May 31, 2005
Hon. Donald Rumsfeld
Secretary of Defense
Dear Secretary Rumsfeld:
I write with an urgent and important request that you respond to a report in the London Times on Sunday, May 29, indicating that British and U.S. aircraft increased their rates of bombing in 2002 in order to provoke an excuse for war in Iraq. Much of this information is provided by the British Ministry of Defense in response to questions posed by Liberal Democrat Sir Menzies Campbell.
As you may know, on May 6, I wrote to President Bush, along with 88 of my colleagues in the House of Representatives, asking him to respond to allegations first revealed in the London Times on May 1, that the U.S. and British government had a secret plan to invade Iraq by the summer of 2002, well before the Bush Administration requested authorization for military action, from the U.S. Congress. A response is still pending on that request.
The allegations and factual assertions made in the May 29 London Times are in many respects just as serious as those made in the earlier article. They include the following:
* "The RAF and U.S. aircraft doubled the rate at which they were dropping bombs in 2002 .... The attacks were intensified from May .... By the end of August the raids had become a full air offensive." Then British Defense Secretary Geoff Hoon reportedly told a British Cabinet Meeting in July, 2002, that by this time "the U.S. had already begun `spikes of activity' to put pressure on the regime." The newly released information also appears to show that "the allies dropped twice as many bombs on Iraq in the second half of 2002 as they did during the whole of 2001."
* According to the article, this increase at the rate of bombing was "an attempt to provoke Saddam Hussein into giving the allies an excuse for war." As I am sure you are aware, allied commander Tommy Franks has previously acknowledged the existence of increased military operations which he asserted were needed "to `degrade' Iraqi air defenses in the same way as the air attacks that began the 1991 Gulf War."
* The new information goes on to indicate that our military decided "on August 5, 2005 [sic], for a `hybrid plan" in which a continuous air offensive and special forces would begin while the main ground force built up in Kuwait for a full-scale invasion." According to the article, "despite the lack of an Iraqi reaction, the air war began anyway in September with a 100-plane raid."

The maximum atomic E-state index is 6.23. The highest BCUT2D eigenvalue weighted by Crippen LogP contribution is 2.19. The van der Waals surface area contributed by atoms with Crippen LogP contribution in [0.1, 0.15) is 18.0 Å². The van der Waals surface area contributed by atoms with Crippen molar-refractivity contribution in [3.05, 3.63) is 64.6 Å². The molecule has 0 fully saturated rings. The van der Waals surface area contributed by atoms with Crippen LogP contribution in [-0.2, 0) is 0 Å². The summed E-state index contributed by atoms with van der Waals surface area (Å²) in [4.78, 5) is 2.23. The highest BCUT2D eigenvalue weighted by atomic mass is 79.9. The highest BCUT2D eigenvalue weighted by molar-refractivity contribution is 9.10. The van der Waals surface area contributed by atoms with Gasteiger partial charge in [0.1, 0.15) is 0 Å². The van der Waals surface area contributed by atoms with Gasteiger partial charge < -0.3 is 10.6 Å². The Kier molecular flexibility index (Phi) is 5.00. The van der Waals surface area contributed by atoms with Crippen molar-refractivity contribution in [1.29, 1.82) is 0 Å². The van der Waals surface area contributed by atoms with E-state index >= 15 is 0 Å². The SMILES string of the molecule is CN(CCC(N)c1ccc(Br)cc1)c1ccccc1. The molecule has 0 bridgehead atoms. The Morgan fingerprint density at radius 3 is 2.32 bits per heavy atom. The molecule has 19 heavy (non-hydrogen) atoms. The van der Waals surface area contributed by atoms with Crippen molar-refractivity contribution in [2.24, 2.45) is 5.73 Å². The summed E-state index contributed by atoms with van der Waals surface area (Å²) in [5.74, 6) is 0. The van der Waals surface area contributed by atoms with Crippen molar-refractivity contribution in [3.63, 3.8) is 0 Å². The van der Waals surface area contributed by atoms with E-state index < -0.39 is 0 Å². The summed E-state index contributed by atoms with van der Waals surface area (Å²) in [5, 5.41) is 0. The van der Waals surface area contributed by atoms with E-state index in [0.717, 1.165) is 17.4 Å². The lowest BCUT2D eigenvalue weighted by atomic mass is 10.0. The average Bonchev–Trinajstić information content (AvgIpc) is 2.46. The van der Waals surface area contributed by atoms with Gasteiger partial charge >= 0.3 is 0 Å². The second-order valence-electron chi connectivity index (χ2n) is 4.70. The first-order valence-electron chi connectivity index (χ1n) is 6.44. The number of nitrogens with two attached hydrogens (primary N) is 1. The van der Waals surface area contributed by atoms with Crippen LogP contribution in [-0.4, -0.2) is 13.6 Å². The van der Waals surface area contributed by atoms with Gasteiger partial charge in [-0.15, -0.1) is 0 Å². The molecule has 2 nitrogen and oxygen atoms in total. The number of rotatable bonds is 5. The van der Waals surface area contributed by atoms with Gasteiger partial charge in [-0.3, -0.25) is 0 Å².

The allegations and factual assertions made in the May 29 London Times are in many respects just as serious as those made in the earlier article. If true, these assertions indicate that not only had our nation secretly and perhaps illegally agreed to go to war by the summer of 2002, but that we had gone on to take specific and tangible military actions before asking Congress or the United Nations for authority.
Thus, while there is considerable doubt as to whether the U.S. had authority to invade Iraq, given, among other things, the failure of the U.N. to issue a follow-up resolution to the November 8, 2002 Resolution 1441, it would seem that the act of engaging in military action via stepped up bombing raids that were not in response to an actual or imminent threat before our government asked for military authority would be even more problematic from a legal as well as a moral perspective.
As a result of these new disclosures, I would ask that you respond as promptly as possible to the following questions:
1) Did the RAF and the United States military increase the rate that they were dropping bombs in Iraq in 2002? If so, what was the extent and timing of the increase?
2) What was the justification for any such increase in the rate of bombing in Iraq at this time? Was this justification reviewed by legal authorities in the U.S.?
3) To the best of your knowledge, was there any agreement with any representative of the British government to engage in military action in Iraq before authority was sought from the Congress or the U.N.? If so, what was the nature of the agreement?
In connection with all of the above questions, please provide me with any memorandum, notes, minutes, documents, phone and other records, e-mails, computer files (including back-up records) or other material of any kind or nature concerning or relating thereto in the possession or accessible by the Department of Defense.
I would encourage you to provide responses to these questions as promptly as possible, as they raise extremely grave and serious questions involving the credibility of our Administration and its constitutional responsibilities. In the interest of time, please feel free to forward me partial responses as they become available.
John Conyers, Jr.
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